Being halfway into my 20s, I have some pretty fond memories of playing Halo 3‘s multiplayer after school with friends. It was our hangout go-to, the thing we all did and all wanted to do. I got to experience that again last summer thanks to 343 Industries’ efforts to not only bring the classic Halo titles back with Halo: The Master Chief Collection, but also enhance those games.
To put it simply, Halo 3‘s multiplayer is now better than it was when I was in middle school. Amazingly, 343 has managed to refine the experience, put in more ways to play, and add in new seasons with more exciting content and cosmetics. And now, 343 is bringing its experience with Halo: The Master Chief Collection to Halo Infinite, which is shaping up as a much better multiplayer experience than previous entries.
I’m not going off of an inkling here either — my faith and optimism in what 343 Industries has planned for Halo Infinite‘s multiplayer are demonstrable. A multiplayer overview aired today that went over a ton of the content that players will be able to expect. While some gameplay mechanics that I’m still slightly worried about (mostly ADS for non-scoped weapons) weren’t talked about, a majority of the game was covered.
Naturally, there are things being added to Halo Infinite multiplayer that have almost no relation to 343’s experience with Halo: MCC at all. The focus of the game will be on two modes, arena and big team battle. Arena seems to be an all-encompassing term for those game modes we love: SWAT, slayer, capture the flag — the classics.
The latter is, well, big team battle, although there will be some twists this time around. Vehicles can be found in bases or will be dropped off in battlefields by pelicans. The game will also feature a new vehicle called the Razorback, which has its own storage area. A trunk might not seem revolutionary, but when you can throw power weapons or even objective items into it, it’s a big deal for Halo.
However, the biggest change for Halo Infinite‘s multiplayer is everything that you can do with a grappling hook, which was also shown off today. We already know a little bit about the game’s grappling hook mechanics thanks to its initial campaign reveal last year. However, it seems like the tool has been expanded upon more since then. In multiplayer, players will be able to use the tool to swing across maps and flank enemies, or grab items and weapons to bring them right into their hands.
Grappling hooks can even be used against players. If you have a melee weapon, for instance, you can grapple onto an enemy, get pulled into them, and provide a good old-fashioned beatdown. Vehicles aren’t even safe from the tool, which will allow players grapple onto them for a hijack.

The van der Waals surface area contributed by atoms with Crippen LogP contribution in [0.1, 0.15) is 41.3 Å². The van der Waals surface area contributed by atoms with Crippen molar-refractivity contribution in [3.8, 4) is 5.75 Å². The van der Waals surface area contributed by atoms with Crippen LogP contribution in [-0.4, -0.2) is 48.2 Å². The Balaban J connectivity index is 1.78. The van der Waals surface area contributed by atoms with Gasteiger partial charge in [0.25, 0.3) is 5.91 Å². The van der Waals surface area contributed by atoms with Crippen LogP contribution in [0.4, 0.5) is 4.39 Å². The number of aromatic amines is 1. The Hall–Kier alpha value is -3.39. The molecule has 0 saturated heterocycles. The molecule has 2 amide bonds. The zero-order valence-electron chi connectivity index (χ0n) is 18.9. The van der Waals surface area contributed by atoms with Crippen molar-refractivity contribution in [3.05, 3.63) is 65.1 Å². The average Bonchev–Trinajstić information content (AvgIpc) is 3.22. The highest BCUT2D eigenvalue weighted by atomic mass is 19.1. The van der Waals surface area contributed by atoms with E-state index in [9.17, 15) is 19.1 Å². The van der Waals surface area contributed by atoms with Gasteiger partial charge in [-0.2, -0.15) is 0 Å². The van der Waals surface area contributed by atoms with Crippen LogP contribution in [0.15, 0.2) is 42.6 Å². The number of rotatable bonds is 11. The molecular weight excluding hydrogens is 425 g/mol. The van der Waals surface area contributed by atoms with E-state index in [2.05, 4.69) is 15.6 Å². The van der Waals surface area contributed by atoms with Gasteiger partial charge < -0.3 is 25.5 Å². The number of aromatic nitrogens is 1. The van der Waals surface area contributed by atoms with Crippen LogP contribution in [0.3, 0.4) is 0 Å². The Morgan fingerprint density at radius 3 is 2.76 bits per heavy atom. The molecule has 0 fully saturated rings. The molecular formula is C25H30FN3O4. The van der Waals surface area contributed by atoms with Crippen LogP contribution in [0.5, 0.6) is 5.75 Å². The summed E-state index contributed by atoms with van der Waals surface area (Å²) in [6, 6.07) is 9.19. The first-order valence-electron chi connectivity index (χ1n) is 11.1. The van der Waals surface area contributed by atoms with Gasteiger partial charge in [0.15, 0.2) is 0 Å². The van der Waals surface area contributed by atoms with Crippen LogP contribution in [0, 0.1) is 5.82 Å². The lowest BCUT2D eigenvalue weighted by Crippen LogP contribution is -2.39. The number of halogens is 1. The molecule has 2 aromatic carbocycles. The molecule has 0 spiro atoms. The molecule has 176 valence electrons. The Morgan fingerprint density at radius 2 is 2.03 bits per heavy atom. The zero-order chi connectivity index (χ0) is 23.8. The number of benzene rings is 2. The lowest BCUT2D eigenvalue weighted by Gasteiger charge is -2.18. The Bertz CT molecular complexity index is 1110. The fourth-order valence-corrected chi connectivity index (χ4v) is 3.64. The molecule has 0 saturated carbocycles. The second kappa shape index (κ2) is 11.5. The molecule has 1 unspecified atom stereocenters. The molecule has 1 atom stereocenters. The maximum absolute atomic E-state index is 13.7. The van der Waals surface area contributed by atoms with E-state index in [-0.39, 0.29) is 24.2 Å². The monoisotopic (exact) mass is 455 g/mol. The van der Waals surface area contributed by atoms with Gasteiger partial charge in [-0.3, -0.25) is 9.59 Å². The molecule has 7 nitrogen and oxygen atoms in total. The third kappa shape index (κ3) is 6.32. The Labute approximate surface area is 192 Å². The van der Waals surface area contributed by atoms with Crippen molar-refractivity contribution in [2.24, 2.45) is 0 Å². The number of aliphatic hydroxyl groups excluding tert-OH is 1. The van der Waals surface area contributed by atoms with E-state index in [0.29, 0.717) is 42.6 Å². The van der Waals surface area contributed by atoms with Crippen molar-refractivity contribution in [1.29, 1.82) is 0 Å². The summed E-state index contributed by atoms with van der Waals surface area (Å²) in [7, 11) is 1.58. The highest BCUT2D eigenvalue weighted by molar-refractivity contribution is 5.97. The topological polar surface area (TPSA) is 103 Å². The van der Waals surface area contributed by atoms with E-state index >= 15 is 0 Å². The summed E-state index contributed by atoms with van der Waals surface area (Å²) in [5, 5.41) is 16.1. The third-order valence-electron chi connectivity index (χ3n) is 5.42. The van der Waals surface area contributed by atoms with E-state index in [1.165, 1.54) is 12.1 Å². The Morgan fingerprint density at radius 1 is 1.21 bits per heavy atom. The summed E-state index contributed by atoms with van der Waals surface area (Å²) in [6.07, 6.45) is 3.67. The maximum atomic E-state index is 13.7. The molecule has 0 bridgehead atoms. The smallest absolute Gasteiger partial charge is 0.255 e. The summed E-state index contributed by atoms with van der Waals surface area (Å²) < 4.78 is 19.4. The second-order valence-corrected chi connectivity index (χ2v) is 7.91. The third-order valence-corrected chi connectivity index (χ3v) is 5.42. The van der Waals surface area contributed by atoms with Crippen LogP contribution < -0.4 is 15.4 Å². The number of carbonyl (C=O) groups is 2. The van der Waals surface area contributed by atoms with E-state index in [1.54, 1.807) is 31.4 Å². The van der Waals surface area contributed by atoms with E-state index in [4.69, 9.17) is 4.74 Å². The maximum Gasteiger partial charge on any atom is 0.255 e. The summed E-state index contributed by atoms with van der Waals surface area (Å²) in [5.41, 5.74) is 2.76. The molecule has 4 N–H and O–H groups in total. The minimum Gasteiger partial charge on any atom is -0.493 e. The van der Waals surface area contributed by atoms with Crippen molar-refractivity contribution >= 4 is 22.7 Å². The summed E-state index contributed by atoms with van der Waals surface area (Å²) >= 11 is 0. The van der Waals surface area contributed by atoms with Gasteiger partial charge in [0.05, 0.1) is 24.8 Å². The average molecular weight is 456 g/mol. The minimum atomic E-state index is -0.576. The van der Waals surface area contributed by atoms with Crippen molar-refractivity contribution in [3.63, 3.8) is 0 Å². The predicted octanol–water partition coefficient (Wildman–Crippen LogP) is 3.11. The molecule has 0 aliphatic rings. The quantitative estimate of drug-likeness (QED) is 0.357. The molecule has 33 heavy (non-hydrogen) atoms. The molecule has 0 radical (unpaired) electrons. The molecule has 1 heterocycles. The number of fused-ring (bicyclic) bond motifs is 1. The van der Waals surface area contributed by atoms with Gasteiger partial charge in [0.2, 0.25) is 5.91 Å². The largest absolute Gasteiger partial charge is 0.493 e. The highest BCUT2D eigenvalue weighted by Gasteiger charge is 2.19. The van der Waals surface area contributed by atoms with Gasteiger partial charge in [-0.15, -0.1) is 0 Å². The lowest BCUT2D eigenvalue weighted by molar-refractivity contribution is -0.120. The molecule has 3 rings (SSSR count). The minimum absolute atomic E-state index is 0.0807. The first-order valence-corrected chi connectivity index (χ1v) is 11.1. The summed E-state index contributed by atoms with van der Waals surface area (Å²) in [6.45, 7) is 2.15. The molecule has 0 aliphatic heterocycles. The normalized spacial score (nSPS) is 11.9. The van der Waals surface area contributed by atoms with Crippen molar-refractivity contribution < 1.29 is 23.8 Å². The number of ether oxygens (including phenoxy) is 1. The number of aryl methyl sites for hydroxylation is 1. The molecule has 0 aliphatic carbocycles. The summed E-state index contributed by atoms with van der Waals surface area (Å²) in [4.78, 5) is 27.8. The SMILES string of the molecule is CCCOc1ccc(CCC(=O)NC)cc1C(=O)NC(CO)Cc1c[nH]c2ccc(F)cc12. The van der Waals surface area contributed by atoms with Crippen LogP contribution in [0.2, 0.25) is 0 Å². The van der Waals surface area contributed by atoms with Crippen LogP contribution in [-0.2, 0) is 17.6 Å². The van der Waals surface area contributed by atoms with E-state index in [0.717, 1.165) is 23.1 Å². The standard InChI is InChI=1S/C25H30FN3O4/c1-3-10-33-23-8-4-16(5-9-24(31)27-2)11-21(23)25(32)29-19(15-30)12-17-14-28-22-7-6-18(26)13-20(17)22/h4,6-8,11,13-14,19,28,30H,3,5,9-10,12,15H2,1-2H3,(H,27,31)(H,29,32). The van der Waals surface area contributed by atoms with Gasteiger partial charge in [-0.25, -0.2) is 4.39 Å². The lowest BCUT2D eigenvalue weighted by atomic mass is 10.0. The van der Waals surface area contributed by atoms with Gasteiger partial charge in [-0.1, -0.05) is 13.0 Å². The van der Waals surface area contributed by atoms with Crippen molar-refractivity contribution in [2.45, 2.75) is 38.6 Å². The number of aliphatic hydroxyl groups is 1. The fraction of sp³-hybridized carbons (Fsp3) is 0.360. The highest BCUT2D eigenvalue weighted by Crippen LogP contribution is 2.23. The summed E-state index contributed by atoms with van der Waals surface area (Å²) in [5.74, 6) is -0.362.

There is still a glaring concern that fans should likely and rightfully have about Infinite‘s multiplayer. Halo 5 was known for being awash with cosmetics and loot boxes, two staples of any free-to-play game. Halo Infinite‘s multiplayer will be also be free to play, but it seems that 343 isn’t taking that old approach to bonus content for Infinite multiplayer. Instead, the company is using what it’s learned from its time with Halo: The Master Chief Collection.
Halo Infinite will not have loot boxes or cosmetics that you can purchase, according to today’s multiplayer breakdown video. Instead, there are a variety of ways that players will be able to unlock content, with the first being the game’s battle pass. The inclusion of a battle pass shouldn’t be a surprise, as it’s also a staple of any free-to-play title. However, in keeping with Halo: MCC, players won’t be limited to just one battle pass at a time. Similar to how Halo: MCC players can unlock rewards from the game’s multiple seasons, players can have multiple battle passes at once and choose which one to put their progress toward.
Players will be able to unlock cosmetics by simply playing the game or by purchasing them outright. However, the cosmetics in the game’s store will never be the same as what you could get in a battle pass. According to today’s breakdown video, 343 didn’t want players to circumvent the pass with real-world money.
Seasons will also be handled in a very Halo: MCC-esque manner, with each introducing new, themed cosmetic and gameplay content. If you’ve been playing Halo: MCC over the course of this past year, you know that means a boatload of ways to deck out your spartan are on the way, along with more maps, game modes, and quality of life features that are requested by the community.
At this point, 343 Industries seems like it knows what it’s doing. Halo Infinite‘s multiplayer is a big game, one that will arguably be played by more people than the game’s campaign. But the developer already has some sizable experience supporting a Halo title (or rather multiple Halo titles), and bringing that to Infinite is what will ensure that it doesn’t buckle under its weight, but instead grows over the course of its life.
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